Kites are often not pumped up hard enough due to fear of damaging the kite. We’ll show you why this isn’t a good idea and how to go about doing it correctly.
Whilst it’s certainly possible to damage your kite by over-inflating; under-inflating is also not ideal.
If your under-inflated kite hits the water, the leading edge will bend easier and the struts are compressed more which leads to the seams being exposed to higher pressure. In addition the performance of the kite, in the upper wind range, is negatively affected as the kite will be less stable and precise.
But how much pressure is correct?
If you have a pressure gauge on your pump it’s easy – watch the needle and pump up your kite between 6-7 psi. With smaller kites, with thinner leading edges (LE), err towards 7 psi whilst with a bigger kites and correspondingly thicker LE err towards 6 psi.
If you don’t have a gauge just follow this simple test: hold the (floating) kite in front of you and flick your finger against the kite. If the kite makes a “Pong” sound the pressure is not enough and you’ll need to pump it up a little more. If, on the other hand, you hear a “Ping” the pressure is perfect and you’re good to go! If the “Ping” sounds a little metallic you have pumped the kite up too hard – and you’ll need to release some air from the kite.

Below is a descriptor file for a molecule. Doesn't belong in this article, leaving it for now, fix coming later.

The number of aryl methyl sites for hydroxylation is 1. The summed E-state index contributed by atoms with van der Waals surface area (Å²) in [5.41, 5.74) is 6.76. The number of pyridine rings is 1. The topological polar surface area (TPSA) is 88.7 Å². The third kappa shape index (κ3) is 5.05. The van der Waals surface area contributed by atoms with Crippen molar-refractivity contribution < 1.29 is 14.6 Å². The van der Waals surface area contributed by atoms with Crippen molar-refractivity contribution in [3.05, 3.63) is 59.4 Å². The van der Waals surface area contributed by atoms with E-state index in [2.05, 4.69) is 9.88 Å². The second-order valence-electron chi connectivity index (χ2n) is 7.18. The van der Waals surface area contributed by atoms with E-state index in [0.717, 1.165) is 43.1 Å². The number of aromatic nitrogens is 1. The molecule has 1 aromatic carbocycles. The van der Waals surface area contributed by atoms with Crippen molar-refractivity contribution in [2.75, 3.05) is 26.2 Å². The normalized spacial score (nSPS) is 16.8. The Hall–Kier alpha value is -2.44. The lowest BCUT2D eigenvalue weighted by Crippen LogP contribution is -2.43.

Life is a journey. Kiteboarding has taken us to the best spots on the planet and allowed us to get to know the local kiters from all corners of the globe. At the same time we have been able to delve into the technology behind the products that we use on a daily basis and catch a glimpse behind the scenes of the kite industry. There are many interesting characters behind the products and it became clear to us, that CORE is not only made up of a team from the Fehmarn Island but instead is made up of people from the world’s beaches. Therefore we became a part of something much bigger.
The idea behind our web-experiment CoreNation is to allow us to share our experiences with you. We want to take you with us on our journeys and share our adventures, experiences and our daily work with you. Enjoy!